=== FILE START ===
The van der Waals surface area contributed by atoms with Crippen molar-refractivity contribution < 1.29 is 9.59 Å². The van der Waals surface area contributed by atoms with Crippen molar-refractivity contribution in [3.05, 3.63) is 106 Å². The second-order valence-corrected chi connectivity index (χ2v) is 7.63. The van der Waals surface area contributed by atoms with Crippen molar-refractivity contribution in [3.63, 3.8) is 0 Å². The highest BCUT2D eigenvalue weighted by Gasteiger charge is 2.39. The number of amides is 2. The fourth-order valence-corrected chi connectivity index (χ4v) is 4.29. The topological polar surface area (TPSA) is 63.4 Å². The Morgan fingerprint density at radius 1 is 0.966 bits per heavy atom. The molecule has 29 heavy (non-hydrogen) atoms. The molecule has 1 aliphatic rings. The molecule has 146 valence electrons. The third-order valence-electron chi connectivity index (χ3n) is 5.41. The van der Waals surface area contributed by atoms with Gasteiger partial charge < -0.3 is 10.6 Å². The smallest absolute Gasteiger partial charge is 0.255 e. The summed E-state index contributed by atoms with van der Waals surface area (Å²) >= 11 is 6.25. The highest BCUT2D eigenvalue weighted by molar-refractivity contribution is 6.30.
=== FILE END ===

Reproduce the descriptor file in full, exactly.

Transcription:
The van der Waals surface area contributed by atoms with Crippen molar-refractivity contribution < 1.29 is 9.59 Å². The van der Waals surface area contributed by atoms with Crippen molar-refractivity contribution in [3.05, 3.63) is 106 Å². The second-order valence-corrected chi connectivity index (χ2v) is 7.63. The van der Waals surface area contributed by atoms with Crippen molar-refractivity contribution in [3.63, 3.8) is 0 Å². The highest BCUT2D eigenvalue weighted by Gasteiger charge is 2.39. The number of amides is 2. The fourth-order valence-corrected chi connectivity index (χ4v) is 4.29. The topological polar surface area (TPSA) is 63.4 Å². The Morgan fingerprint density at radius 1 is 0.966 bits per heavy atom. The molecule has 29 heavy (non-hydrogen) atoms. The molecule has 1 aliphatic rings. The molecule has 146 valence electrons. The third-order valence-electron chi connectivity index (χ3n) is 5.41. The van der Waals surface area contributed by atoms with Gasteiger partial charge < -0.3 is 10.6 Å². The smallest absolute Gasteiger partial charge is 0.255 e. The summed E-state index contributed by atoms with van der Waals surface area (Å²) >= 11 is 6.25. The highest BCUT2D eigenvalue weighted by molar-refractivity contribution is 6.30.